Electronic Transaction Act #Clause47 & Journalism

On Monday, 30 September, news came through that yet another journalist has been arrested under Clause 47 of Electronic Transaction Act 2008. Dinesh Acharya, editor-in-chief of Share Bazaar Weekly, was arrested as a case against him was filed by Nirvana Chaudhary, a heir of Chaudhary Group of industries and son of Nepal’s only Forbes billionaire.

At the Kathmandu District Court, where he was to be brought that day, I saw police bringing in people handcuffed together. A thought of a journalist being handcuffed alongside those accused on cases of drugs and violence horrified me for a few seconds. But Acharya was not among those dozen who were brought in an open truck. A police van later brought him – handcuffed but alone and in a better way.

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Internet Intermediaries & Freedom of Expression

(This post is a result of my participation in the South Asia Meeting on the Freedom of Expression and the Internet in Kathmandu, 2-4 November. This is my personal opinion but I owe to participants of the meeting whose comments may have helped me to shape this.)

By Internet intermediaries, I mean those companies or people who has a role in providing internet services to the people including, but not limited to, Internet Service Providers (ISPs), webhosts, web service providers, website owners, and also cyber cafes and telecommunication companies.

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Online Anonymity: Is it necessary?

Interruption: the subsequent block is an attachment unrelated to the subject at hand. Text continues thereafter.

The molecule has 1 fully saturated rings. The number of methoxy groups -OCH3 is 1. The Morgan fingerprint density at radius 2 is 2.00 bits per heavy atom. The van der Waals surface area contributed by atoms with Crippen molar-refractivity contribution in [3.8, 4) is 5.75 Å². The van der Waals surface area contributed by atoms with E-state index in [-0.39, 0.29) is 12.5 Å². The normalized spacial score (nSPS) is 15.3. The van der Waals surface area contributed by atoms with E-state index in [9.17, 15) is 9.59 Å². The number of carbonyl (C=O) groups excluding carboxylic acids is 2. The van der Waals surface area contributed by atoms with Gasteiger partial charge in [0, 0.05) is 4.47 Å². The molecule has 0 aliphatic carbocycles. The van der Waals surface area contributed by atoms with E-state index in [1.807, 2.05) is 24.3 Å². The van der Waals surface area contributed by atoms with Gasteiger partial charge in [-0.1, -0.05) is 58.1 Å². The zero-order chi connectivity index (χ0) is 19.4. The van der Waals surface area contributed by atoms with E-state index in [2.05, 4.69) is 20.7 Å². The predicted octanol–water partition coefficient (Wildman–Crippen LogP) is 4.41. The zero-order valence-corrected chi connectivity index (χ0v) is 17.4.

(The idea for the following post came during the South Asia Meeting on the Freedom of Expression and the Internet in Kathmandu, 2-4 November. Anonymity was discussed during a session on first day along with surveillance, security and data protection. The following post, however, is only my thoughts, not the summary of what was discussed during the meeting.)

Before jumping into my views, let define anonymity clearly. Anonymity is derived from the Greek word meaning “without a name” or “namelessness”, according to Wikipedia. In colloquial use, anonymity typically refers to the state of an individual’s personal identity, or personally identifiable information, being publicly unknown.

It’s important to distinguish anonymity from privacy, which means individuals’ ability to seclude them by revealing only selective information. Normally, anonymity is hiding oneself completely while privacy is hiding selective information about oneself.

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